29 August 2007 Memorial of the Martyrdom of
Mark 6, 17-29 The Truth is Risky Business
Speaking God’s truth is still a dangerous business. The prophet Zechariah, John the Baptist, and Jesus died doing it. Many heroes and saints paid the price with their lives.
Last Monday, Chris Anthony Mendez, 20 years old, a graduating BS Major in Public Administration, died of hazing. He bore bruises in his arms and thighs. He was pronounced dead on arrival at the
Members of fraternities, sororities, athletic teams, military and secret societies who have hazing rites say that hazing is supposed to promote loyalty through shared suffering (dinaanan namin itong lahat!). In many cases, this is part of their ‘bonding’ experience. Nevertheless, there is no justification for death. In the
To speak up against hazing is difficult. Study says that those who experienced some form of hazing in initiations which includes spanking or paddling do not recognize hazing when they are involved. Statistics are an underestimate of actual hazing incidents because of the strong code of silence amongst the members of the fraternities. Dr. Susan Lipkins said in her book, Insidehazing, said that 46% of those she surveyed said that the most important thing is to “keep the code of silence.”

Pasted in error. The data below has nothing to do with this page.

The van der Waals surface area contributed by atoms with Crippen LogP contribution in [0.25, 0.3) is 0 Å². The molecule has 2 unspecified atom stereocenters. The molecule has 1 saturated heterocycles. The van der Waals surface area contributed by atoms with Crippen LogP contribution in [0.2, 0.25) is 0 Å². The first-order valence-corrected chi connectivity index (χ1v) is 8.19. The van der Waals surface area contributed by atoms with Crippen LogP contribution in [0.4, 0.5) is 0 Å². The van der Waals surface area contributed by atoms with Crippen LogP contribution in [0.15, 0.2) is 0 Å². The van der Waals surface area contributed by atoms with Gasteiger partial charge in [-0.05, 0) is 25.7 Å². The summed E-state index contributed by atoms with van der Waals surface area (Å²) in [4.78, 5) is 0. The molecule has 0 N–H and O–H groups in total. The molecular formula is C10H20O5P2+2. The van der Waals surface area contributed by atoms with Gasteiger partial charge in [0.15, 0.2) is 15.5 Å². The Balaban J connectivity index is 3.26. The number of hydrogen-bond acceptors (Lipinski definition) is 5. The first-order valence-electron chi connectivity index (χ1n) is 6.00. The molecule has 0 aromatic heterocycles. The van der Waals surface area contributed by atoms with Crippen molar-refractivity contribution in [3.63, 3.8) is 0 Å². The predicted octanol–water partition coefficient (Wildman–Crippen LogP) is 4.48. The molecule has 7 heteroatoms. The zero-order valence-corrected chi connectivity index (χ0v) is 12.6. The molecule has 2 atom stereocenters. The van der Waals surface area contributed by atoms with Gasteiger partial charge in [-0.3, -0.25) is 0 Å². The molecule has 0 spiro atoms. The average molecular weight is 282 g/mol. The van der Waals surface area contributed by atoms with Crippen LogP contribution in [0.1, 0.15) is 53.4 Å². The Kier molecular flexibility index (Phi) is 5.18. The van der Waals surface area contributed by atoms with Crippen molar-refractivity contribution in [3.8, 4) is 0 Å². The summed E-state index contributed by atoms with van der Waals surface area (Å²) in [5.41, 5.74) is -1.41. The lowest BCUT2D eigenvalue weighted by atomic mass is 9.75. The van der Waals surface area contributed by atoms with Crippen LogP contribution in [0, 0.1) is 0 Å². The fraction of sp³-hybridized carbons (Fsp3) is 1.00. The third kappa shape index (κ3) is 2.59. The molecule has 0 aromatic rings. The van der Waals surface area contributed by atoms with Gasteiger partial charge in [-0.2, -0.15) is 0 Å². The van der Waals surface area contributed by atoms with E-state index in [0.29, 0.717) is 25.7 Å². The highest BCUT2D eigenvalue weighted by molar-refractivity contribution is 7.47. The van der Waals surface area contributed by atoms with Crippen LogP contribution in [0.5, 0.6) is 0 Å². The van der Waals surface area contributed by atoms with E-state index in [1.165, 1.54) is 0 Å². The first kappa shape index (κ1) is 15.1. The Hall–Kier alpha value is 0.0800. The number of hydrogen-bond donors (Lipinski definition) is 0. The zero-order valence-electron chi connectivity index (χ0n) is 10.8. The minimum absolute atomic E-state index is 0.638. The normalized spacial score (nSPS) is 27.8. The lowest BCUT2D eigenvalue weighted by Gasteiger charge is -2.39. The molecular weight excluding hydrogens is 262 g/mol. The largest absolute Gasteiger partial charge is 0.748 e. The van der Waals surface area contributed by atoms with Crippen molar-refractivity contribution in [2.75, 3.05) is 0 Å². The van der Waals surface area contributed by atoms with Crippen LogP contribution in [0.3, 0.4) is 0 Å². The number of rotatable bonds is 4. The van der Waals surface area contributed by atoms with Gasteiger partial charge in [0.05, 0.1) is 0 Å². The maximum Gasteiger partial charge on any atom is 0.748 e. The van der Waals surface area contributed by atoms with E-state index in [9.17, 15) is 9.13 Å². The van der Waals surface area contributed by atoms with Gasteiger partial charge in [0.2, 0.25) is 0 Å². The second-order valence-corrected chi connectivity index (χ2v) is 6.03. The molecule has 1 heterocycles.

Speaking up against hazing is also risky business. The fraternity could gang up on you. Friends, especially those who belong to organizations with hazing initiations could withdraw their friendship. It may cost you your head, like John the Baptist. The hazards of living with the truth is undeniable. That is why, lying often becomes easier; and in some institutions, deception has become an acceptable system.
But it will soon catch up on us when someone gets killed, the mystery that shrouds Chris’ death will continue to haunt us. Like Ninoy Aquino and numerous victims of political killings. John’s beheading, for instance, is political in nature. The key figure in the issue between Herod Antipas and John the Baptist is not Salome, but John’s speaking of God’s truth. John accused Herod of ruling unjustly and immorally, calling him to repent. And Herod was afraid that John’s speech will cause an insurrection. So he arrests John, and with the suggestion of his new wife and stepdaughter, orders John’s execution.
Our intellectual lives have enlightened us about injustices in our systems. We have numerous complaints about the government and the system in our universities. We are a people of shoulds and don’ts. But often, we do not lift a finger to do something to change it. Apathy is now the scourge of the new generation. A student once said that speaking the truth is risky: if he catches his friend cheating in the exam, he would rather keep it to himself, than losing their long-lasting friendship. So, should we just ignore Chris’ death and continue with our lives?